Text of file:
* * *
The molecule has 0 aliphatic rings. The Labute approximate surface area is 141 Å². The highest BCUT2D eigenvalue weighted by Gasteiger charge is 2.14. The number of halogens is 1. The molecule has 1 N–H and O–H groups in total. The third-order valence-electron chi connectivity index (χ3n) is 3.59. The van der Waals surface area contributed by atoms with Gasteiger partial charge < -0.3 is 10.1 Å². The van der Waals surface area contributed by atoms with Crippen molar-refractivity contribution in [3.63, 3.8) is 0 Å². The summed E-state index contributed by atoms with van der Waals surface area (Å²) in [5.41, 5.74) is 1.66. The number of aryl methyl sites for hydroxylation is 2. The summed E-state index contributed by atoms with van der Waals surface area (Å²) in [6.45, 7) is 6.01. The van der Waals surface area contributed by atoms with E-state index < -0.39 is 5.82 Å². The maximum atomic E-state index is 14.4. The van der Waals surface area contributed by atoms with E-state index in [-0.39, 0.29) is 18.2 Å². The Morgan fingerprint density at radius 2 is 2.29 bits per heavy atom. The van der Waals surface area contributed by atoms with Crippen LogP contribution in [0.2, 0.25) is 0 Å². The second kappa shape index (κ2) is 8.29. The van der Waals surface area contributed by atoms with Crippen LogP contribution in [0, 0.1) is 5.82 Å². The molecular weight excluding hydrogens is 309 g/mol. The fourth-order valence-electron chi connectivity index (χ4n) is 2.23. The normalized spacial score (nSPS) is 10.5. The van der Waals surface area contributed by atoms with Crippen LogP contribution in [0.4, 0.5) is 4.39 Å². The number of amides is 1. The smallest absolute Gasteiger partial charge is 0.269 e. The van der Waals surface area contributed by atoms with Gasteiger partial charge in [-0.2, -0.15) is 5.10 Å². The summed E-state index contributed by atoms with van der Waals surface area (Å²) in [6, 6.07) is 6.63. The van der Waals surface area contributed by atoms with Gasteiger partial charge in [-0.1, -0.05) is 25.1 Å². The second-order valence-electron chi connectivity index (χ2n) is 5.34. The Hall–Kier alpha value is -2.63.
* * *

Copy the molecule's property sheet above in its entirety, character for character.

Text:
The molecule has 0 aliphatic rings. The Labute approximate surface area is 141 Å². The highest BCUT2D eigenvalue weighted by Gasteiger charge is 2.14. The number of halogens is 1. The molecule has 1 N–H and O–H groups in total. The third-order valence-electron chi connectivity index (χ3n) is 3.59. The van der Waals surface area contributed by atoms with Gasteiger partial charge < -0.3 is 10.1 Å². The van der Waals surface area contributed by atoms with Crippen molar-refractivity contribution in [3.63, 3.8) is 0 Å². The summed E-state index contributed by atoms with van der Waals surface area (Å²) in [5.41, 5.74) is 1.66. The number of aryl methyl sites for hydroxylation is 2. The summed E-state index contributed by atoms with van der Waals surface area (Å²) in [6.45, 7) is 6.01. The van der Waals surface area contributed by atoms with E-state index < -0.39 is 5.82 Å². The maximum atomic E-state index is 14.4. The van der Waals surface area contributed by atoms with E-state index in [-0.39, 0.29) is 18.2 Å². The Morgan fingerprint density at radius 2 is 2.29 bits per heavy atom. The van der Waals surface area contributed by atoms with Crippen LogP contribution in [0.2, 0.25) is 0 Å². The second kappa shape index (κ2) is 8.29. The van der Waals surface area contributed by atoms with Crippen LogP contribution in [0, 0.1) is 5.82 Å². The molecular weight excluding hydrogens is 309 g/mol. The fourth-order valence-electron chi connectivity index (χ4n) is 2.23. The normalized spacial score (nSPS) is 10.5. The van der Waals surface area contributed by atoms with Crippen LogP contribution in [0.4, 0.5) is 4.39 Å². The number of amides is 1. The smallest absolute Gasteiger partial charge is 0.269 e. The van der Waals surface area contributed by atoms with Gasteiger partial charge in [-0.2, -0.15) is 5.10 Å². The summed E-state index contributed by atoms with van der Waals surface area (Å²) in [6, 6.07) is 6.63. The van der Waals surface area contributed by atoms with Gasteiger partial charge in [-0.1, -0.05) is 25.1 Å². The second-order valence-electron chi connectivity index (χ2n) is 5.34. The Hall–Kier alpha value is -2.63.